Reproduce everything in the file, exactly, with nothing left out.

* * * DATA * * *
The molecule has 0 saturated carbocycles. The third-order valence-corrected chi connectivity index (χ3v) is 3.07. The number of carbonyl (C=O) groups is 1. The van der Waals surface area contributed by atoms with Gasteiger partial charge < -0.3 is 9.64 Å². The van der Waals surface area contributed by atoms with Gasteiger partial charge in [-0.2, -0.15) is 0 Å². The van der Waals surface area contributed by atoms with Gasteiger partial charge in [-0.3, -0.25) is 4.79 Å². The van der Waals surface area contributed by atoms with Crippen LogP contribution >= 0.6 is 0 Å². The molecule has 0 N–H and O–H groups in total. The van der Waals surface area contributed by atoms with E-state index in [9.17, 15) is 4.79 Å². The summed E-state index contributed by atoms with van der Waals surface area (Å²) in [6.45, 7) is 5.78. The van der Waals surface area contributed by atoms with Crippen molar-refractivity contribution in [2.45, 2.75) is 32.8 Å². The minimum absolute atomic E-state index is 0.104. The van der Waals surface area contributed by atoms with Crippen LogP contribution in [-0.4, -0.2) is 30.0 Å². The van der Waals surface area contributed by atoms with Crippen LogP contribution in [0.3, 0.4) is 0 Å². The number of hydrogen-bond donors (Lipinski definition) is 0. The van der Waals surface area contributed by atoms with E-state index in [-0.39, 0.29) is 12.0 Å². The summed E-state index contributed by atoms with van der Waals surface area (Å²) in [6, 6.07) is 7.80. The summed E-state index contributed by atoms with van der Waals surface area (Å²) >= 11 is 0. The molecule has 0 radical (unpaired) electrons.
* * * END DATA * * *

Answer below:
The molecule has 0 saturated carbocycles. The third-order valence-corrected chi connectivity index (χ3v) is 3.07. The number of carbonyl (C=O) groups is 1. The van der Waals surface area contributed by atoms with Gasteiger partial charge < -0.3 is 9.64 Å². The van der Waals surface area contributed by atoms with Gasteiger partial charge in [-0.2, -0.15) is 0 Å². The van der Waals surface area contributed by atoms with Gasteiger partial charge in [-0.3, -0.25) is 4.79 Å². The van der Waals surface area contributed by atoms with Crippen LogP contribution >= 0.6 is 0 Å². The molecule has 0 N–H and O–H groups in total. The van der Waals surface area contributed by atoms with E-state index in [9.17, 15) is 4.79 Å². The summed E-state index contributed by atoms with van der Waals surface area (Å²) in [6.45, 7) is 5.78. The van der Waals surface area contributed by atoms with Crippen molar-refractivity contribution in [2.45, 2.75) is 32.8 Å². The minimum absolute atomic E-state index is 0.104. The van der Waals surface area contributed by atoms with Crippen LogP contribution in [-0.4, -0.2) is 30.0 Å². The van der Waals surface area contributed by atoms with Crippen LogP contribution in [0.3, 0.4) is 0 Å². The number of hydrogen-bond donors (Lipinski definition) is 0. The van der Waals surface area contributed by atoms with E-state index in [-0.39, 0.29) is 12.0 Å². The summed E-state index contributed by atoms with van der Waals surface area (Å²) in [6, 6.07) is 7.80. The summed E-state index contributed by atoms with van der Waals surface area (Å²) >= 11 is 0. The molecule has 0 radical (unpaired) electrons.